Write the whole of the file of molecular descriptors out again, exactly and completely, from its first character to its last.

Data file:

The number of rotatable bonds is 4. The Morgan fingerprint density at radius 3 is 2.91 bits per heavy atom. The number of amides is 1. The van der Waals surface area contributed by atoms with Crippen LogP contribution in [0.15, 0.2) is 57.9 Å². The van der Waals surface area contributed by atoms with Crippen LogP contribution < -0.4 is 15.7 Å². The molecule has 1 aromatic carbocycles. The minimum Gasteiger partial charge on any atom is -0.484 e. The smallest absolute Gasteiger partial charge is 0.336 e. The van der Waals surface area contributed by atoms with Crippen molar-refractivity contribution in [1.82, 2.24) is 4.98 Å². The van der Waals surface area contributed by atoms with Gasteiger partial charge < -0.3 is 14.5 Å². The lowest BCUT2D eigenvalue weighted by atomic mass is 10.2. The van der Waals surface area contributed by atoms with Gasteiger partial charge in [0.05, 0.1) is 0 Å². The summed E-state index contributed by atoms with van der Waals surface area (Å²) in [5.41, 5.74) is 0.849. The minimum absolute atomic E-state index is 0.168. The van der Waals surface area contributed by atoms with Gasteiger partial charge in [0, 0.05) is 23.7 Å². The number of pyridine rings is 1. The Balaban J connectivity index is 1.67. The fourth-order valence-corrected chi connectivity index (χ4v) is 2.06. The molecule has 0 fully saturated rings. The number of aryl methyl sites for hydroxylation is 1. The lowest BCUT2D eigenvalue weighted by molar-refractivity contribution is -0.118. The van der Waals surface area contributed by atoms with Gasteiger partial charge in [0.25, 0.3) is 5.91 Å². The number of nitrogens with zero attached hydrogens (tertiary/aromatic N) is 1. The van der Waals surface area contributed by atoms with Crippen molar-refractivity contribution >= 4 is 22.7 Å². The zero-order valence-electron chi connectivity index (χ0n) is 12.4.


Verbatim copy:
The number of rotatable bonds is 4. The Morgan fingerprint density at radius 3 is 2.91 bits per heavy atom. The number of amides is 1. The van der Waals surface area contributed by atoms with Crippen LogP contribution in [0.15, 0.2) is 57.9 Å². The van der Waals surface area contributed by atoms with Crippen LogP contribution < -0.4 is 15.7 Å². The molecule has 1 aromatic carbocycles. The minimum Gasteiger partial charge on any atom is -0.484 e. The smallest absolute Gasteiger partial charge is 0.336 e. The van der Waals surface area contributed by atoms with Crippen molar-refractivity contribution in [1.82, 2.24) is 4.98 Å². The van der Waals surface area contributed by atoms with Gasteiger partial charge < -0.3 is 14.5 Å². The lowest BCUT2D eigenvalue weighted by atomic mass is 10.2. The van der Waals surface area contributed by atoms with Gasteiger partial charge in [0.05, 0.1) is 0 Å². The summed E-state index contributed by atoms with van der Waals surface area (Å²) in [5.41, 5.74) is 0.849. The minimum absolute atomic E-state index is 0.168. The van der Waals surface area contributed by atoms with Gasteiger partial charge in [0, 0.05) is 23.7 Å². The number of pyridine rings is 1. The Balaban J connectivity index is 1.67. The fourth-order valence-corrected chi connectivity index (χ4v) is 2.06. The molecule has 0 fully saturated rings. The number of aryl methyl sites for hydroxylation is 1. The lowest BCUT2D eigenvalue weighted by molar-refractivity contribution is -0.118. The van der Waals surface area contributed by atoms with Gasteiger partial charge in [0.25, 0.3) is 5.91 Å². The number of nitrogens with zero attached hydrogens (tertiary/aromatic N) is 1. The van der Waals surface area contributed by atoms with Crippen molar-refractivity contribution >= 4 is 22.7 Å². The zero-order valence-electron chi connectivity index (χ0n) is 12.4.